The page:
Not long ago, I served on an advisory board for a Christian organization. After a morning of listening to departmental reviews from operational staff, I shared my opinion on the notable differences in the last two presentations with a male fellow board member.
Sally, I’ll call her, gave a warm interpersonal overview of her journey into her new role and department yet did not provide us with much vision for where she planned to take the department. On the other hand, George, a young male director, provided clear vision for where he wanted to take the department and gave his perspective on what the CEO and founding chair needed to do differently.
The two presentations were starkly different. I wondered: Was it gender? Was it an issue of the confidence? Was it a style difference? Was it a difference in experience level?
My board colleague, a Gen X pastor, chalked the difference up to divine destiny. He noted: “Well, it’s no surprise to me that she couldn’t articulate her vision, because God, after all, made men to be the visionaries.”
He invoked a stereotype I had not heard of before—that God implanted vision in men and not in women. That was a new and significant assumption to me, especially given the work I do as a leadership consultant and pastor.
After looking around for the hidden cameras because I knew, surely, we must be on some Christian reality show, I asked if he was serious. Then, I probed a little deeper: “You mean to tell me that you believe God gifted men with vision, and withheld that gift from women?”
“Well yes,” he replied, “that’s just the way it is.”
This stereotype is one example of the age-old gender prejudice that hinders women from serving fully in our churches, organizations, and companies.
In 2005, Catalyst Inc, a nonprofit consulting group specializing in gender issues, published a report entitled, “’Women Take Care’ and ‘Men Take Charge:’ Stereotyping of U.S. Business Leaders Exposed.” The report revealed that top corporate leaders thought women were better at the more relational dimensions of leadership and men the more strategic dimensions of leadership. Women were pegged as the nurturing, caring leaders but were seen as not able take charge and, well, lead. Due to this and similar gender stereotypes, women’s advancement into more senior levels of leadership was hindered. Things haven’t changed much in thirteen years.
These gendered assumptions play out in everyday interactions in churches and parachurch organizations. Here are some examples of gender bias in churches and Christian organizations:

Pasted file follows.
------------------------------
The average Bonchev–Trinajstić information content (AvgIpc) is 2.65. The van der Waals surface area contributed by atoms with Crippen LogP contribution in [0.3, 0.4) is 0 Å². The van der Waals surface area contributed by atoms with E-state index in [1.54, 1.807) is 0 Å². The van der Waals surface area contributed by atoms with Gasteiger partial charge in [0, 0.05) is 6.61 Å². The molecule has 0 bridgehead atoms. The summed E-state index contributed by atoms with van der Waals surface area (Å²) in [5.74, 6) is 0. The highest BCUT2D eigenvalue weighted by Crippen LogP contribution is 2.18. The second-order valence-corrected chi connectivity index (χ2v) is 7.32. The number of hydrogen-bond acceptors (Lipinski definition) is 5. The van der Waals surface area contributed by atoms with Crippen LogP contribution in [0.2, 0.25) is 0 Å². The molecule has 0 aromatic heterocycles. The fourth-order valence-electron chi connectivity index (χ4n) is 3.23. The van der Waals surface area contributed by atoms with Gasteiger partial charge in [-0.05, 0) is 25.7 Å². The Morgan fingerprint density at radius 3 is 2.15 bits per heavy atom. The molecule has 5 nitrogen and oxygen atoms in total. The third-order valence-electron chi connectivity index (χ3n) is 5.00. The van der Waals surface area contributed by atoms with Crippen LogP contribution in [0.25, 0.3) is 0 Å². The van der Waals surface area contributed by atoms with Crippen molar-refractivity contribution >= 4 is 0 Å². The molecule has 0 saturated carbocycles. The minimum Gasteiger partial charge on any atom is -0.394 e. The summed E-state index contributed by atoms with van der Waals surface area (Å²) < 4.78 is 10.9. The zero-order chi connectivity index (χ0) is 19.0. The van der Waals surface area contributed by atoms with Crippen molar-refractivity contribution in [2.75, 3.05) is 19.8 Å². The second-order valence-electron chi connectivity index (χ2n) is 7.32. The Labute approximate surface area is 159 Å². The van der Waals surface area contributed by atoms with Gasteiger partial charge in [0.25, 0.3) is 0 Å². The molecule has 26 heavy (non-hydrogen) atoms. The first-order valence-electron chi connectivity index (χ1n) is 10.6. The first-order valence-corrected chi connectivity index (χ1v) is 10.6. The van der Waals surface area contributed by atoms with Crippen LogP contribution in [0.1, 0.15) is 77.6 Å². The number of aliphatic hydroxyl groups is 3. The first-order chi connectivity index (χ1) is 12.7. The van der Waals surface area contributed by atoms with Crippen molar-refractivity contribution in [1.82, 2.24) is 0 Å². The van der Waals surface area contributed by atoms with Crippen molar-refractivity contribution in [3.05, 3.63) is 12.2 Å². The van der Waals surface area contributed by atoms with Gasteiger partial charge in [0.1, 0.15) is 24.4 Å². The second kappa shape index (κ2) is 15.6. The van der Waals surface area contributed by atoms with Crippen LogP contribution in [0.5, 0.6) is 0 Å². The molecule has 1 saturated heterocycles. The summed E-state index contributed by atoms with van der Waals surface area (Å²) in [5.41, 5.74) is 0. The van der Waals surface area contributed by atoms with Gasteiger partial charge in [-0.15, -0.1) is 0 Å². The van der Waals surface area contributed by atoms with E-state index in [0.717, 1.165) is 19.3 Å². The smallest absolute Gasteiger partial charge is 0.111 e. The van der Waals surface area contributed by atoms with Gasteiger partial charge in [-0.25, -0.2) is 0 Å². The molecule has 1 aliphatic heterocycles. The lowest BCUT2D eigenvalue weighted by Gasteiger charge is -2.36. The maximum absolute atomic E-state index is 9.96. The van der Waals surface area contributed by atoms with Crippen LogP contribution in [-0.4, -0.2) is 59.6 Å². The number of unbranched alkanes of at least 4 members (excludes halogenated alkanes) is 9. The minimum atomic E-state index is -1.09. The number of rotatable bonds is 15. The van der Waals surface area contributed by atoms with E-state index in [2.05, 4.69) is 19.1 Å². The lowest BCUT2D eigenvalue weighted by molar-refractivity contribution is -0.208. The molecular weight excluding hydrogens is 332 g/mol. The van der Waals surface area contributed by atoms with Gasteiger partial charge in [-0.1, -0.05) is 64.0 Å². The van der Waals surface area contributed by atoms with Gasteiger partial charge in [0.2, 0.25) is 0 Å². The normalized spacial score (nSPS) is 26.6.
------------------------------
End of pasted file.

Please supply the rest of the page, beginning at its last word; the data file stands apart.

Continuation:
- Women are expected to serve in the nurturing roles of children’s ministry; rarely do we see or expect men to volunteer in children’s ministry.
- Women are often expected to take on the scribe or administrative roles on church task forces and committees, but men are rarely asked to do the same.
- Women are absent as speakers at church and national conferences, or are present only as psalmists or singers.
- Women who do the same work as men are given different titles. Women are also often paid less or nothing compared to men in comparable roles or capacities.
- Sermon illustrations position women as temptresses or victims and rarely as agents. Most churches spend far more time highlighting the men of the Bible as sources of wisdom and instruction.
- Women aren’t expected to lead even when they feel called. As one prominent radio minister put it, “God only calls women into leadership when men are not in their rightful places.”
Many women leaders and pastors have been hurt and limited by gender stereotypes. They restrict the use of our gifts and place us into our designated boxes regardless of our interests, expertise, or potential. Sadly, the church is often a space where gender bias against women leaders is excused and enabled.
As a woman leader in the church, you will likely experience gender stereotypes or prejudice at some point. If you find yourself on the receiving end of a stereotype as a woman, here are some things you can do to address that bias.
1. Keep Calm and Carry On
Stereotypes are rooted in cultural bias. While a stereotype may be directed at you, it’s not about you, per se. Prejudice against women leaders is actually about the other person buying into a system of conscious and unconscious inequity based on gender.